We piled back into the car and drove, Frank thinking and me on my phone, the two of us searching the streets of Memphis for a can of propane. We ended up at a gas station where a cheerful woman traded us a full tank for an empty one and I thought of how delicious those two fried turkeys would be.
“They got you working Thanksgiving?” Frank asked her as she unlocked the tank for us.
“Yea, but I’m getting off early,” she said with a huge smile.
Marjorie whispered to me that she thought her cornbread stuffing was “just a bit too dry” and I laughed and knew she was the only person who would ever notice.
Frank cut the two turkeys onto a giant platter. The kitchen smelled like Thanksgiving. Bernard arrived with his wife Jennifer, their kids Barent and Astrid, and a platter of eggs stuffed in sausage. The house began to fill with people and food. Sweet potato casserole, papaya-pomegranate salad, bread rolls, cranberry dressing, and cornbread-walnut-bacon stuffing, and onion pie joined the eggs stuffed in sausage, the pecan pies, the caramel pear upside down cake, the deviled eggs, the two fried turkeys and, of course, the Brussels sprouts with plenty of butter and cheese. There was even a platter of chocolate-covered bacon.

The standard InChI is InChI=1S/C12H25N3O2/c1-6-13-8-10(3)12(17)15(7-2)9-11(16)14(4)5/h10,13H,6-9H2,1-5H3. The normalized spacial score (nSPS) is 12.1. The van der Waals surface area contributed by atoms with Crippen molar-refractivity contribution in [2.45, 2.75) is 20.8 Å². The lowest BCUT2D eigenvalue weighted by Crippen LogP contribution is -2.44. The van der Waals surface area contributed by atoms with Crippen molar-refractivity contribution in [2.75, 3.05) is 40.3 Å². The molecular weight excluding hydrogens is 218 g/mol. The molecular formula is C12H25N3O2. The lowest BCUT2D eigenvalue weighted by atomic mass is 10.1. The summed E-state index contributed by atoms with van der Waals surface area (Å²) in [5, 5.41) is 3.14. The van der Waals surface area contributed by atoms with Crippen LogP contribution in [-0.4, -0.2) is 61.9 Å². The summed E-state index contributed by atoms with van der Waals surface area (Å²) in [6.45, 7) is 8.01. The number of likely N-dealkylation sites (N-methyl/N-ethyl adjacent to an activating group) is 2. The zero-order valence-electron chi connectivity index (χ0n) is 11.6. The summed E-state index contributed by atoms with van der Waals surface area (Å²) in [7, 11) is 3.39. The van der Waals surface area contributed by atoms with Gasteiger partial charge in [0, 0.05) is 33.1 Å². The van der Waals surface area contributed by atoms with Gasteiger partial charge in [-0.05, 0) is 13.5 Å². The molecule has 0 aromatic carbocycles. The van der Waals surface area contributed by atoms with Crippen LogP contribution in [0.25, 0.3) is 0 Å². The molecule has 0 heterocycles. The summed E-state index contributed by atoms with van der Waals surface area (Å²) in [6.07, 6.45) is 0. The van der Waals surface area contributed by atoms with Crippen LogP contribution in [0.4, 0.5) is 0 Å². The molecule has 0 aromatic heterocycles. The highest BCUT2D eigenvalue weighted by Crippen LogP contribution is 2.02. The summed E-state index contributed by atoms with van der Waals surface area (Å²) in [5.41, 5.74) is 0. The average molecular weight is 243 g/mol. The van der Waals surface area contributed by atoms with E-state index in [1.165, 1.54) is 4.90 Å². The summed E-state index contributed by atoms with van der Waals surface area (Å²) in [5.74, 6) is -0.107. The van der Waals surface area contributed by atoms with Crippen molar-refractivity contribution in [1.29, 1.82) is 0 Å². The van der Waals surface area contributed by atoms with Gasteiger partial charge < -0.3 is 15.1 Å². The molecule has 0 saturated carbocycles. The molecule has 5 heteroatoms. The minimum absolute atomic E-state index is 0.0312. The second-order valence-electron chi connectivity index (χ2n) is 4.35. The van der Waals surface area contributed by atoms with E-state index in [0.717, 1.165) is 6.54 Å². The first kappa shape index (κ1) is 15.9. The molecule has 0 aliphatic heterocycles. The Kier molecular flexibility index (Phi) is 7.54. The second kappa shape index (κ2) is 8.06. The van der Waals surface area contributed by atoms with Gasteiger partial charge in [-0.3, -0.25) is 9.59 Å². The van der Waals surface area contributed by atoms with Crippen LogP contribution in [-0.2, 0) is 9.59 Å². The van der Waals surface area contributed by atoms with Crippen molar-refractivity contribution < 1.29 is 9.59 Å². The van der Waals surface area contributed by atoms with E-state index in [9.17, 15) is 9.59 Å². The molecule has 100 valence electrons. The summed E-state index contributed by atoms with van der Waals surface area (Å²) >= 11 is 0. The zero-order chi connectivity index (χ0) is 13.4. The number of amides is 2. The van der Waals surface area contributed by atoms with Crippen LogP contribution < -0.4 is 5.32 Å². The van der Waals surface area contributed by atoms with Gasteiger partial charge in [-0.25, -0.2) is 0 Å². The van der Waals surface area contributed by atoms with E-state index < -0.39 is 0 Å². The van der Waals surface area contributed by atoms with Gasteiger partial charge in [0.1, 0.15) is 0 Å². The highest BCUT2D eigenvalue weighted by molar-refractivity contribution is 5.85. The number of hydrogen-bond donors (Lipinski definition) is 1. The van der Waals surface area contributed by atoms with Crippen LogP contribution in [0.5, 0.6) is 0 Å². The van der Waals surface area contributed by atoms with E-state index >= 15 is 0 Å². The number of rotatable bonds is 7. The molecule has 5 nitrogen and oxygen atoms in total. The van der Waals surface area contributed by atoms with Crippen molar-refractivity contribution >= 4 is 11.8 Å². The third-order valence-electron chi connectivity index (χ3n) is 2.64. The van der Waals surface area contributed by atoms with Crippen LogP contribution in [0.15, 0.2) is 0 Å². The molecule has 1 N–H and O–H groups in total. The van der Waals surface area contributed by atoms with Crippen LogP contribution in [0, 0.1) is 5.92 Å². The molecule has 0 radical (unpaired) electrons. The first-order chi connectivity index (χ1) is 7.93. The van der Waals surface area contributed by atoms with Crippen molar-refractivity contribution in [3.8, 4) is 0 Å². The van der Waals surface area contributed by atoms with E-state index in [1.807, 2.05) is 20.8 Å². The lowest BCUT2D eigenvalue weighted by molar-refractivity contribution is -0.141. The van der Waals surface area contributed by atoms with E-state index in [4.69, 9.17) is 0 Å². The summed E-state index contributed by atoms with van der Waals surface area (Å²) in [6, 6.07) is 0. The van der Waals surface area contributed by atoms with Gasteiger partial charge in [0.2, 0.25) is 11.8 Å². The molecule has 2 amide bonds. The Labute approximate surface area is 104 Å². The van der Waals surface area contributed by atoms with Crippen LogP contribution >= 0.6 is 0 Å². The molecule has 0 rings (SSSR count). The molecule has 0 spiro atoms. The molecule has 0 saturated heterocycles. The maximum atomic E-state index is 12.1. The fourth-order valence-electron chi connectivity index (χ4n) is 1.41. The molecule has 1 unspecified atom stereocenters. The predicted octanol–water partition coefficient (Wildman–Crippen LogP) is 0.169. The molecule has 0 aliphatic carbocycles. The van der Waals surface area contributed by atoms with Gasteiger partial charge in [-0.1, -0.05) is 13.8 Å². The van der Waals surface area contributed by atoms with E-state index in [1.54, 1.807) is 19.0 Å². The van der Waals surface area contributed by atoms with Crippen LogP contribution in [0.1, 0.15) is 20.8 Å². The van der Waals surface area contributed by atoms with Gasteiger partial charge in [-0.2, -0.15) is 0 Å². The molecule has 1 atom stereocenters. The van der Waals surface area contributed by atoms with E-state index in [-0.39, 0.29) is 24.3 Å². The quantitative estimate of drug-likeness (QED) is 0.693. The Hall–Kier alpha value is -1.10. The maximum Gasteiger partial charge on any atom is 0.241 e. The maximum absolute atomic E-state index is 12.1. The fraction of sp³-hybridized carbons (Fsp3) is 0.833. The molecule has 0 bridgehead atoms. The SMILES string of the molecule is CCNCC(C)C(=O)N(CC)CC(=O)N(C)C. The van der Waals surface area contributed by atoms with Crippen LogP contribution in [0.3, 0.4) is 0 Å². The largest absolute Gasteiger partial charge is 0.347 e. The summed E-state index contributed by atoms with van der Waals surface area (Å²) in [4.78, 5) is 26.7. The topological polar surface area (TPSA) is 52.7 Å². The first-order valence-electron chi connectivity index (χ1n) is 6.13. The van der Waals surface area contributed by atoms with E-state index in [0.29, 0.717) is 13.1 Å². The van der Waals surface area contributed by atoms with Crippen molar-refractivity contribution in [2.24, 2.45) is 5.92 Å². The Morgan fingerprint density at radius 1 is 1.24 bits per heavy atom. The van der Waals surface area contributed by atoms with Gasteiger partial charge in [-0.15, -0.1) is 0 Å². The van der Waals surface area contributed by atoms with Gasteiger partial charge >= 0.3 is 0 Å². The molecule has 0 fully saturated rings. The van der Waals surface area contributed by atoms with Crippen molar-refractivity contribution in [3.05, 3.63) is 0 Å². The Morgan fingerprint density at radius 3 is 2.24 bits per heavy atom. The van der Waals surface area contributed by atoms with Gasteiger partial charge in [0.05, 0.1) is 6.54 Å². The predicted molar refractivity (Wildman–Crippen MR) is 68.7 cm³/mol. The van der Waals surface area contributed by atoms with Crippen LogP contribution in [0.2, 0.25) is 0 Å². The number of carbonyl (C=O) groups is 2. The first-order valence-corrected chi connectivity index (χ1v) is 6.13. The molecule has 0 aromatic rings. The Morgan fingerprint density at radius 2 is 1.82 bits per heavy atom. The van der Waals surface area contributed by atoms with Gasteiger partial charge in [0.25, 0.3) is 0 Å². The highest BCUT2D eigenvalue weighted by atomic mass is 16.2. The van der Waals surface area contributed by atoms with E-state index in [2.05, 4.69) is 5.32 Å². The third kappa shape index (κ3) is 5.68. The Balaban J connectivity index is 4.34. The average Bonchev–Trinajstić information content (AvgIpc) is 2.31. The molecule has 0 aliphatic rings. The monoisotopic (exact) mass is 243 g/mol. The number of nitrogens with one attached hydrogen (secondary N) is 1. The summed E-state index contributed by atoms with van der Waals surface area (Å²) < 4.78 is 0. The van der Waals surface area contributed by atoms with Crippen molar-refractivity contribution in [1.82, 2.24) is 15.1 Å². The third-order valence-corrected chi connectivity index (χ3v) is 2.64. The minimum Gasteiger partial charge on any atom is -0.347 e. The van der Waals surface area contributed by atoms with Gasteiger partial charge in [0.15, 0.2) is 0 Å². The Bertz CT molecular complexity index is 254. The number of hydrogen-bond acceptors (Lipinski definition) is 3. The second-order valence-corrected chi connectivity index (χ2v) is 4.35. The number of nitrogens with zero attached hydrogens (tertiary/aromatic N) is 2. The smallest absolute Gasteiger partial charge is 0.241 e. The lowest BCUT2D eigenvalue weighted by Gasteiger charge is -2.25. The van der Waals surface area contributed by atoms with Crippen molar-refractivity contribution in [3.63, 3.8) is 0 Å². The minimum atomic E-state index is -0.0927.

We stood around the dining room table and Marjorie gave thanks. A few words into it, she looked around at all the smiling faces, all the friends and family gathered together, and began to cry as she spoke, her words breaking because she knows what we all know deep down but try not to think about, that life is short, you have to seize it, and moments like these are wonderful.
It was the best grace I’ve ever heard.
Yes, people might wonder if it feels odd to spend Thanksgiving with a family of strangers and their friends who are strangers in city that is a stranger. They might wonder and ask me what it was like and I’d tell them that I don’t know, I’ve never done it.
Here’s what it was like from the other side: http://jennyslark.com/2012/11/25/people-are-good/